NIGMS Scientific Review Officer Trempe Retires
Journeying from her NIH office in Bethesda to colleges and universities around the country was once a big part of Dr. Mona Trempe’s life. In fact, she visited well over 100 colleges and universities during her 10-year career as a scientific review officer in the NIGMS Office of Scientific Review (OSR). “Site visits give you a broader view of the biomedical research and training activities taking place at our nation’s institutions of higher education,” she said.
Recently, Trempe packed her bags and set out for one last site visit—only this time her travel plans did not involve a return flight to Washington, D.C. She had just retired and was moving to Las Cruces, New Mexico.
Trempe’s career path began as an undergraduate student at the University of Vermont, where she fell in love with science and earned a B.S. in chemistry. She went on to receive a Ph.D. in biological chemistry from the University of California, Los Angeles. Shortly after completing a postdoctoral fellowship in the biochemistry department at the University of Mississippi Medical Center (UMMC), Trempe took a faculty position there and went on to attain the rank of full professor.
During her tenure, she founded and directed the UMMC electron microscopy facility for imaging the three-dimensional shape of large protein complexes. An advocate for research training, Trempe mentored students who participated in the NIGMS Maximizing Access to Research Careers Undergraduate Student Training in Academic Research program. She also taught high school students from local communities in Jackson, Miss., how to conduct research in a laboratory setting.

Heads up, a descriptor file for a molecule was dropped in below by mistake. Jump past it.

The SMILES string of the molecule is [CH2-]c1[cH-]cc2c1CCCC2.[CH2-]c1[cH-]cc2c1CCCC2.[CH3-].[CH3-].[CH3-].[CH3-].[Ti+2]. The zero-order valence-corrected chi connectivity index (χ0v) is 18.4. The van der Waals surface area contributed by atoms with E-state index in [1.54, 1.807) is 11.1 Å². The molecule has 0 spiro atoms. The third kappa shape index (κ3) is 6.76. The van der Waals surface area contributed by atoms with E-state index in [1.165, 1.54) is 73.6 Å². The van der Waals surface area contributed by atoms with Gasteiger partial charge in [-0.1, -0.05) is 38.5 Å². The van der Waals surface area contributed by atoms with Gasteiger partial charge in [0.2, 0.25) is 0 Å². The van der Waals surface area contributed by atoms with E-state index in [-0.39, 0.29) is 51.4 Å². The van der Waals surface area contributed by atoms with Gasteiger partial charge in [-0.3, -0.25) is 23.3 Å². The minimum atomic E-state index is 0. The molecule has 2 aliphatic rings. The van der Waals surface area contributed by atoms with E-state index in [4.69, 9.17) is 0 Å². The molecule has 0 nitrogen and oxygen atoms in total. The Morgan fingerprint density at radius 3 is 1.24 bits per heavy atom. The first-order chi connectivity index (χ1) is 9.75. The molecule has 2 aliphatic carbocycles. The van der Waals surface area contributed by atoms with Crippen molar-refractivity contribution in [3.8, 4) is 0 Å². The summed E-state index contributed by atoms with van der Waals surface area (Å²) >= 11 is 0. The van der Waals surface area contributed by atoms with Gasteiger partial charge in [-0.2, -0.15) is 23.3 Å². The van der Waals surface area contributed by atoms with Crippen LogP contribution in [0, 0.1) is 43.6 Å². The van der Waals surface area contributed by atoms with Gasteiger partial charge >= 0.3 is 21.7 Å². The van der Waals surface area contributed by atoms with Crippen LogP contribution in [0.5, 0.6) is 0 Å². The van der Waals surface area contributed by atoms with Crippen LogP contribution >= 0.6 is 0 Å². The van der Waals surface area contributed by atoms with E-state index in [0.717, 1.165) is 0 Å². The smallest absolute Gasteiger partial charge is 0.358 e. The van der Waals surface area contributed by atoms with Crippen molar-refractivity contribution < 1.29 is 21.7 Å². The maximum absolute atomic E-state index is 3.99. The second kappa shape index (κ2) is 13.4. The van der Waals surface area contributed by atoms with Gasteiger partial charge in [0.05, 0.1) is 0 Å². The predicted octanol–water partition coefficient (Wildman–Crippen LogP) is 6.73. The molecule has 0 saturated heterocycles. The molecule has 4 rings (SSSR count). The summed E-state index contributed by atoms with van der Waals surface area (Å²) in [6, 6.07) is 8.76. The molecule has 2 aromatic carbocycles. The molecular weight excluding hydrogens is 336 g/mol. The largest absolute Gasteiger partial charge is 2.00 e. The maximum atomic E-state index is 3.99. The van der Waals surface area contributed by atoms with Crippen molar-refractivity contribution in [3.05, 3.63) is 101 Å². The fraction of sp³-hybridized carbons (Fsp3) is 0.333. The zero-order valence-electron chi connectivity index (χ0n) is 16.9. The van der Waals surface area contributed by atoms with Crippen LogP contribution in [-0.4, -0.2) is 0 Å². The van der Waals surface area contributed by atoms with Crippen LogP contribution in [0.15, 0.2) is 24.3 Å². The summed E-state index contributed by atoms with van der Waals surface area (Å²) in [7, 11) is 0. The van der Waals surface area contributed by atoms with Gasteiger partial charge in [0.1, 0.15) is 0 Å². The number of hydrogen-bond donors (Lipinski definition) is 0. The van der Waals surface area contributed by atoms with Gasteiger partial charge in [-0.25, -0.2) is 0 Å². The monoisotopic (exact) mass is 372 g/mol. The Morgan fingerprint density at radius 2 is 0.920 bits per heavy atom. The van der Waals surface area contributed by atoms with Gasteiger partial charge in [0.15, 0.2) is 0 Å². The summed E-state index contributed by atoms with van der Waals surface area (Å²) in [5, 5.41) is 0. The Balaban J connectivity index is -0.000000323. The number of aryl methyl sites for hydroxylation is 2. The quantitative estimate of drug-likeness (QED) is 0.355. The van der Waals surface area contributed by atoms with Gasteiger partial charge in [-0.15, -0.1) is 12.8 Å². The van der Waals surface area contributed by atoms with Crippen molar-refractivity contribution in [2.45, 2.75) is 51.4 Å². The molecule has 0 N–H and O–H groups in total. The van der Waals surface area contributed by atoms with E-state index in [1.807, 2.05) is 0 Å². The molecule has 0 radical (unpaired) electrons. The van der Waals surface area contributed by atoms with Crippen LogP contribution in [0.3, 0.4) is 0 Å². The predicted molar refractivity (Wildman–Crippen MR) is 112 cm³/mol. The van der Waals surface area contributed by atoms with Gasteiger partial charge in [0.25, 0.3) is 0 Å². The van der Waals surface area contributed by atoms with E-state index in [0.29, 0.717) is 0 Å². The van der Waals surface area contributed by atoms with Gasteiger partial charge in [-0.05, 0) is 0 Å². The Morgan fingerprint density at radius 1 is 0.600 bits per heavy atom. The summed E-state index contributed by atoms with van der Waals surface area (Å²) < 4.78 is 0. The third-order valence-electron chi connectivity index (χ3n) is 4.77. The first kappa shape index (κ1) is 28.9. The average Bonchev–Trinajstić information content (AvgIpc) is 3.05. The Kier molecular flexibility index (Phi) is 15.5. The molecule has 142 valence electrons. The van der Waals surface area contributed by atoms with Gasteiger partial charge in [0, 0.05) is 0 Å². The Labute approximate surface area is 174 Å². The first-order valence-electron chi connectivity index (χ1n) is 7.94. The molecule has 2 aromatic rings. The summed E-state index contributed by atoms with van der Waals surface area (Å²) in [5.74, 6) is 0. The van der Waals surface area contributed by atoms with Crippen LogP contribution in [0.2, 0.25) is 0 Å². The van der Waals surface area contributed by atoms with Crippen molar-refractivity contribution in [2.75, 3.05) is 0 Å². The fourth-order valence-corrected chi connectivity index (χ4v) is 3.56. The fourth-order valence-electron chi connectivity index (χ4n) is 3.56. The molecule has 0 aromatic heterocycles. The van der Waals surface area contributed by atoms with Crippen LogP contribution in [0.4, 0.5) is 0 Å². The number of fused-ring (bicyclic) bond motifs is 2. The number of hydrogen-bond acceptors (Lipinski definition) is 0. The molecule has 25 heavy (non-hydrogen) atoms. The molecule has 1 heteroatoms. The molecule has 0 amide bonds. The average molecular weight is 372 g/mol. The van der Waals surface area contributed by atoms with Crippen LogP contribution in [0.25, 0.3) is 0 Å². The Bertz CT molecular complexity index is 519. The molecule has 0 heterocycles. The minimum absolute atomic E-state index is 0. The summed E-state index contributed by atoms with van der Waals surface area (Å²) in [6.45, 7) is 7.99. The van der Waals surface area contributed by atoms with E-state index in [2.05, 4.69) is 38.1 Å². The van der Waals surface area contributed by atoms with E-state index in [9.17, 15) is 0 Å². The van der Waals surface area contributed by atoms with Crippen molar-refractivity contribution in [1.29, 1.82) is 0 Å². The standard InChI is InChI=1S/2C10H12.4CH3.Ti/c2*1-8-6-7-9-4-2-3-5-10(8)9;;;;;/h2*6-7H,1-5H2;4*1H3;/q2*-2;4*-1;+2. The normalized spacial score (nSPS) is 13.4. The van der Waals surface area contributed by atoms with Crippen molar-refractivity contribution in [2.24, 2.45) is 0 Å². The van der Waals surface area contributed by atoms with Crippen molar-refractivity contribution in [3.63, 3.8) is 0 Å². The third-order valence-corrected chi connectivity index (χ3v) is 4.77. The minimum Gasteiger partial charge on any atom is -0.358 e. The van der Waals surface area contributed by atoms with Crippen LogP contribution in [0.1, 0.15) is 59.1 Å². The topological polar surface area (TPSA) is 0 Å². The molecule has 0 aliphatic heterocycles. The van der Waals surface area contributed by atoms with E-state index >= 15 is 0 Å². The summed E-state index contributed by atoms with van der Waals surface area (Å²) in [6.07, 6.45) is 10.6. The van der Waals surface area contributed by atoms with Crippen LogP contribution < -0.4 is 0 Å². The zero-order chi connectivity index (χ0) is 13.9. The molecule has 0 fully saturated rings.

“Mentoring students has been extremely important to me throughout my career, but I knew that I wanted to make a difference on a national scale rather than at the local level,” said Trempe. To test the waters, she took a position through the Intergovernmental Personnel Act as a “rotator” program officer in the division of molecular and cellular biosciences at the National Science Foundation in 2004. That experience convinced her to move full-time into research administration after two decades in research and teaching.
Trempe then joined NIGMS as a scientific review officer in 2006, where she managed the review of a variety of applications for research grants, cooperative agreements and training grants, including those designed to increase diversity in the research workforce.
Throughout her career, Trempe was known for assembling review committees that included people with diverse backgrounds and viewpoints. “Mona recruited a wide range of scientists with a breadth of perspectives for her review panels, including researchers with a strong commitment to teaching and mentoring the next generation of biomedical researchers,” said Dr. Brian Pike, OSR acting director. “Her efforts were reflected in the quality and diversity of the programs that NIGMS supports.”
In addition to her OSR duties, Trempe helped lead institute and NIH-wide committees and working groups. She served on the NIGMS strategic plan for biomedical and behavioral research training committee, the NIH working group on sustaining women in biomedical careers and the steering committee of the scientific review officer technical competency subcommittee.
Although Trempe’s new residence is miles away from the NIH campus, she still plans to stay connected to and involved in the scientific community. “I eventually want to work in some capacity at a local college or university,” she said. Along with settling into her new home with her husband, her retirement plans include studying Spanish, brushing up on her piano-playing skills and gardening.
“I’ll now have a chance to learn about gardening plants that can survive in a much drier climate,” said Trempe. “I imagine that will be a huge switch from the plants that thrive in the D.C.-area humidity, but I look forward to that change and to all of the new adventures that are ahead of me.”